I believe this deck is suitable for all kinds of readings, but I would say that it has particularly strong potential for doing personal readings, if, of course, one can the honesty.

 

 

After hearing you create a „dark themed“ tarot deck I thought „oh well... another one...“

Why did you create your own tarot? What was missing in the other decks? What was the first card you created or saw in your visual eye? Why this card? Do you have a special connection or experience with this card?

 

 

It’s not necessarily that something was missing in any other deck... I believe each artist brings something unique to the table when they create a piece of artwork. Other decks I see out there have their own personality and fit particular personalities of others, and that’s completely fine. For me, it was more a matter of expressing what I believe the world to be, and the way that I see it. For others that see the world like me, then this deck is for them. Some folks might not connect to my artwork all the time, or perhaps just some of the time (for shadow work, for example), and that’s okay too.

 

 

 

The first deck I saw in my mind’s eye was Death. I don’t understand why, even looking back on the entire process. The closest reason I can think of is because Death is popular in more venues than just the tarot, so it became a great “crossover” card to bring me closer the tarot images. Now that I’ve finished, I realize that I do have a special connection with this card: Death represents change. In hindsight, this card represented the beginning of a huge change in my frame of mind, and a deeper sense of spirituality. I didn’t know it at the time, but creating the tarot meant my entire outlook on life was soon going to change (for the better)!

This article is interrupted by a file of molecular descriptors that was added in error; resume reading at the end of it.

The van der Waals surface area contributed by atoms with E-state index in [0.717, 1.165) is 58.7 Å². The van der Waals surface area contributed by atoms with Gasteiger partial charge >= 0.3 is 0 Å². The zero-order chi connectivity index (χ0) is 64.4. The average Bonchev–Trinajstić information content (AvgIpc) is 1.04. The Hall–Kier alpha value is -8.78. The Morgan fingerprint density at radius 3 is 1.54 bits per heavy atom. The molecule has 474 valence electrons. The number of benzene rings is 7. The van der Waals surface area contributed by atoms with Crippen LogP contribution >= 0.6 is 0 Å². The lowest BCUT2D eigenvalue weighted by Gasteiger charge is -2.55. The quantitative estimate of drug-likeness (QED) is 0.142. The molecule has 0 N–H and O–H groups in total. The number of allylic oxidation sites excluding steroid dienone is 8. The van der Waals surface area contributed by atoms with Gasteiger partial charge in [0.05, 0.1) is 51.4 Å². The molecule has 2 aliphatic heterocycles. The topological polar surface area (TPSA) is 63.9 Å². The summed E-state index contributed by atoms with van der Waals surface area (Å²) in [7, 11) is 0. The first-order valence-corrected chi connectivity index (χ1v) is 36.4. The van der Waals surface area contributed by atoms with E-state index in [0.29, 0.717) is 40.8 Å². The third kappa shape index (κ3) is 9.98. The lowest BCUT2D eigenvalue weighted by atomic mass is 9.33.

As far as cards in the deck I feel an affinity towards, I’d say: the Four of Wands, which was started on Imbolc and finished on Easter. I felt extremely happy creating that card, and the day it was finished I visited my family and had a great dinner. I was truly experiencing the card rather than just painting it, and therefore it feels special to me. It’s also one of the few images that I feel captures a deep feeling in my bones, that I know I’ve experienced before. It feels powerful and magical to me, and therefore, something I am happy with.